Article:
All invited to raise a glassThree German beers head O'Kim's fest
O'Kim's Brauhaus at the COEX Convention Center in southern Seoul is stockpiling beer to celebrate Oktoberfest.
Beer lovers will have from 7 p.m. to midnight on Oct. 4 and 5 to guzzle unlimited quantities of brew and sample traditional German fare -- including six different varieties of smoked sausages, sirloin barbecue and brezeln (German pretzels) -- at O'Kim's Oktoberfest party.
The brauhaus will serve three kinds of German beers: Oktoberfest (a traditional beer specially brewed for the festival), Helles (a popular German lager) and Hefeweizen (a beer with fruity flavor).
O'Kim's is also sponsoring beer drinking and nail hammering contests, a dance party powered by a Bavarian-style rock band and raffles to win a night at the Westin Chosun Hotel and a meal at the Bizbaz pub, which is also located inside the COEX Convention Center.
The tickets cost 60,000 won. For reservations, call 02-6002-7007.
Oktoberfest means two things to Germans: Drink beer and dance for two weeks straight in Munich's Theresienwiesen -- a 42-hectare field covered with beer tents -- or do the same wherever they might be.
Here, in Seoul, the closest residents can get is the Seoul Hilton's "Lufthansa Oktoberfest: Bavarian Bounty at its Best." And it's a pretty good replica, even though it runs for two nights instead of a fortnight. The party starts at 6 p.m. Sept. 27 and 28 in the hotel's convention center, which will be transformed into a huge tent, complete with wooden tables and benches.
There will be German Hofbraubaus and domestic OB Lager to guzzle. While the German suds may run out, the local foam will keep flowing until early morning. Revelers can enjoy a smorgasbord: brezeln (German pretzels), weisswurst (traditional Bavarian sausage that is dipped in sweet mustard), leberkaese (meatloaf), sauerkraut (pickled cabbage) and schweinehaxe (pork hocks). There will be raffles for prizes provided by Lufthansa and BMW-Korea. And to create a festive atmosphere, the organizers are flying Guenther Friedmann and his band in from Germany to play Bavarian tunes.
Germany's Oktoberfest originated in 1810 when Bavaria's King Ludwig married Princess Therese of Saxony-Hildburghausen. The wedding reception was such a success that it became an annual two-week, open-air festival beginning the second-to-last Saturday of September and ending the first Sunday of October. This year's Oktoberfest is Munich's 169th (a few years were missed due to civil strife).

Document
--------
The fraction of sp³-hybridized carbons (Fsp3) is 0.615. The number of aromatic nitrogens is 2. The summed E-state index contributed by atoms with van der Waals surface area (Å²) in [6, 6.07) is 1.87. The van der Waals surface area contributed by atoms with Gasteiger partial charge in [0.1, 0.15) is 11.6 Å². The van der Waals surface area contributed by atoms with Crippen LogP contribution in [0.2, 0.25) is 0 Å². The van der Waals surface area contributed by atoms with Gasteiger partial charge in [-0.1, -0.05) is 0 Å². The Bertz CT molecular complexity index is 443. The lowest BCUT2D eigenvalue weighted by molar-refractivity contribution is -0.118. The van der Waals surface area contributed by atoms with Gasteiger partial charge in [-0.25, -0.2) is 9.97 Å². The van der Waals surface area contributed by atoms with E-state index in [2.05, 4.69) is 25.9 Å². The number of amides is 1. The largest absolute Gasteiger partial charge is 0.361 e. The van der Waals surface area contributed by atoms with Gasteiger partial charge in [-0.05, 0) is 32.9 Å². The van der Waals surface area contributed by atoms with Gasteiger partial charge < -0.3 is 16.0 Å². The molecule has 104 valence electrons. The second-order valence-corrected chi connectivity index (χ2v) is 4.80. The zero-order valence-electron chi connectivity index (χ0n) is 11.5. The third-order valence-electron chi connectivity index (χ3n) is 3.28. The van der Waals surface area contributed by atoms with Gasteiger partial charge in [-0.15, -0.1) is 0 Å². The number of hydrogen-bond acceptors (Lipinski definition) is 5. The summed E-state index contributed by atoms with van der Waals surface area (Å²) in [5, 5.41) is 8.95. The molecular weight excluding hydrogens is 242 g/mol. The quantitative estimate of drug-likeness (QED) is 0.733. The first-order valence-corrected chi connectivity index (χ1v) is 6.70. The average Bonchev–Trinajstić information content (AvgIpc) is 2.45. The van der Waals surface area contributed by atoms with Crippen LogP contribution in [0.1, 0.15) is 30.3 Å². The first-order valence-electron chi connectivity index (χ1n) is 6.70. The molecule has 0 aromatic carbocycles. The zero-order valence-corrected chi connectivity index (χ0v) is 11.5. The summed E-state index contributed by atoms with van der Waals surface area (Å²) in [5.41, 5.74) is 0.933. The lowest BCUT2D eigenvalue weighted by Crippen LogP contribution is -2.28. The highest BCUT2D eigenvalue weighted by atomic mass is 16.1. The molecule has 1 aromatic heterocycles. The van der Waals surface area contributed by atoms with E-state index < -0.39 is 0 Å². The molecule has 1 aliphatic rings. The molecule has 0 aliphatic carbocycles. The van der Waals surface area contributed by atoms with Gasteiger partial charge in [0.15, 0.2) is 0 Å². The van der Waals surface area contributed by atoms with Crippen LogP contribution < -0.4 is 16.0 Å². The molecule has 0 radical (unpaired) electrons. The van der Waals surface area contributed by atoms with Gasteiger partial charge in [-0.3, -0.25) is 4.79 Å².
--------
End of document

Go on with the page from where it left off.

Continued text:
Roughly 6 million people visit Munich during each Oktoberfest, consuming 5 million liters of beers, 600,000 broiled chickens and 400,000 sausages. The Wiesen, or the tent area, is covered by beer tents erected by Munich's breweries. The grounds have rides for children and all sorts of Bavarian baked treats.
In Seoul, this year's Oktoberfest is being organized by Sven Beissel, a native of Frankfurt, who admits to spending more than a little time soaking up Munich's Oktoberfest atmosphere.
True to tradition, the Seoul event will be launched with the tapping of a cask and the announcement, "O'zapfy is!" or "The draft is open!" by Hubertus von Morr, the German ambassador, and Timothy Soper, the general manager of the Seoul Hilton.
Some 3,200 people are expected to attend this year, substantially more than the 2,000 who celebrated in 1995 when the first event was held. Mr. Beissel says attendance is evenly split between Koreans and Westerners, with locals drinking about two liters and Westerners -- particularly Germans -- downing five to six liters apiece. True to tradition, many Bavarians sport their traditional trachten, leather trousers and wool socks or long cotton dresses. Both men and women wear felt hats with blue ribbons.
Mr. Beissel, the hotel's assistant food and beverage manager, who came from Germany two years ago, will be among those dressed in trachten. "Oktoberfest is a great social event," he said. "Everyone goes 'Hola, hola!,' drinks beer all night, and ends up dancing on the tables and hugging everyone in sight."
Regular "Theresienwiesen" seats are 89,000 won ($75) a person; VIP or "Maximillian" seats are 120,000 won, and children's tickets are 30,000 won each. For reservations or more info, call 02-317-3066.
by Inēs Cho